This past weekend I attended the New York Times Travel Show at the Javits Center in New York City. I planned on attending both Saturday and Sunday, but the 8 hours of intense deal-hunting on Saturday was more than enough. The main floor was packed with all kinds of travelers, shirtless men, Jets cheerleaders, food, drinks, dancing, and a stuffed moose. What better way to enjoy a taste of the world without spending the money to step foot on a plane, right?
I sat in on hours of seminars led by travel writers and experts (such as Seth Kugel, Andrew Evans, Robert Reid, and Beth Whitman), and spent another couple of hours “window shopping” past the countless booths of paper flyers and cultural gimmicks. I may have been a little too excited at first, grabbing flyers for every intriguing destination that was almost within my price range. And yes, my shoulders are still sore three days later.
Since I’m recovering from about 17 paper cuts, I haven’t been able to sift through this massive heap of brochures yet to find the best deals. If you’re looking for some good deals from the show you may want to head over to the NYTimes Frugal Traveler. Instead I figured I’d share some tips on how the experts say you can travel smarter and cheaper in the future.
From the New York Times Travel Show, 9 Tips to Spend Less and Travel Like a Pro
1. Reach out to your social media community for advice on places to go, things to see, and places to eat for wherever you’ll be that day. You’re likely to find a cheaper (and possibly better) experience than any search engine or guidebook will give you.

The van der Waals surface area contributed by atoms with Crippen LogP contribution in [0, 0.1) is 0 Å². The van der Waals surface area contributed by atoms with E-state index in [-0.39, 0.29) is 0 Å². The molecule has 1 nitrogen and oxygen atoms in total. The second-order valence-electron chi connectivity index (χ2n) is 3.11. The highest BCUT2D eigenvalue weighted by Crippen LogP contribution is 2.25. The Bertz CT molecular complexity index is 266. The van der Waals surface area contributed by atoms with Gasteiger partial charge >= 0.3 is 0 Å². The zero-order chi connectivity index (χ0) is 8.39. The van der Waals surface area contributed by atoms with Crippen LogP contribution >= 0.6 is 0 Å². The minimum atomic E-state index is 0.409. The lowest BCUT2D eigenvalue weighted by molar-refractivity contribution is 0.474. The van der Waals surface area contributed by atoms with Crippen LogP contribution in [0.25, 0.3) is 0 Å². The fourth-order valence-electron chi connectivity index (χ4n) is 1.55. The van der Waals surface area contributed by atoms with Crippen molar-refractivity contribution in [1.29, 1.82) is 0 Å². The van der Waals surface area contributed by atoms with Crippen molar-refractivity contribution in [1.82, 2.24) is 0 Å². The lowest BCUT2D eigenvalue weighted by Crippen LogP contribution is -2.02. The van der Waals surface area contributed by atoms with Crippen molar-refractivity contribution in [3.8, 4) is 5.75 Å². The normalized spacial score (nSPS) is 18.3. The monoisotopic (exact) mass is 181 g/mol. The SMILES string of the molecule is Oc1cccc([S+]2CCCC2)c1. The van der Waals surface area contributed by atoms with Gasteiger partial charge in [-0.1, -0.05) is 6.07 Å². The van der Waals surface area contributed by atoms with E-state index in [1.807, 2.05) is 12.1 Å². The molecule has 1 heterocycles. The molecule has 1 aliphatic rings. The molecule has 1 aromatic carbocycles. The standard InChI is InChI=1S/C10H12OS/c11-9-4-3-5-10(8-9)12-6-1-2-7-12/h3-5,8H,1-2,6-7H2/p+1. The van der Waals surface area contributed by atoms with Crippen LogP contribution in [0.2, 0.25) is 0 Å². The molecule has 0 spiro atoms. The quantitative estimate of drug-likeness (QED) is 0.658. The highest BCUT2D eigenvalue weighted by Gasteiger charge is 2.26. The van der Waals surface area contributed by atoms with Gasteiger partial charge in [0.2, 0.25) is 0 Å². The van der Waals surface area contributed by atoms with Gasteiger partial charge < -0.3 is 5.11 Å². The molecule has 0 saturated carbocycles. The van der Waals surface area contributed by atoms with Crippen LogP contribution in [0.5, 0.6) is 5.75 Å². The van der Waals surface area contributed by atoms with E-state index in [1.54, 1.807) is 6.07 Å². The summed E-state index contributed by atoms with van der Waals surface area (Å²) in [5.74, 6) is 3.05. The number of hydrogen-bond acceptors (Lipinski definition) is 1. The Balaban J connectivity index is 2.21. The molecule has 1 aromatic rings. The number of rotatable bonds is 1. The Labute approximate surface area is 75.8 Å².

2. Look at exchange rates when searching for bargain destinations.
3. If you’re looking to travel right now, the NYTimes travel crew recommends these destinations for budget travel: Greece, Portugal, Libya, Zimbabwe, Egypt, Bolivia, Iceland, Equador, and Colombia. Just be careful if you’re visiting a place that’s been in the news a lot lately!
4. Things that are never worth splurging on (are obviously personal preferences, but Seth Kugel has two major ones): airport food, and taxis when there is public transportation available. I’d also like to throw in bottled water when the local tap is just fine. You can’t be a diva when you’re trying to save a buck.
5. Major chain hotels are much cheaper on Priceline and Hotwire. This is something I’ve never tried out because I’m a bit of a control freak, but Seth was relentless about how many great deals he’s gotten in the US from bidding sites. You can find help on how to master the skill on betterbidding.com and biddingfortravel.com.
7. Sniqueaway.com and Tripalerts.com are two Groupon-style websites offering up deals on a daily basis, the former being invite only. They’re not entirely budget friendly, but depending upon your finances, you can certainly stumble upon a good deal from time to time.
8. Lately I’ve been hearing a lot of good things about Yapta.com, and at the travel show was no exception. It lets you track flights before you purchase, sending you a notification when prices drop and advising you on when to purchase. Then if the price drops after you’ve purchased, it helps you to get a refund for the difference.
9. Sign up for all the travel deal newsletters that you can. When it comes time to book, do a quick inbox search for your destination and see if anything pops up. You never know when an airline has a deal for your dream destination!
Good luck using these tips to find yourself an affordable getaway! Happy travels!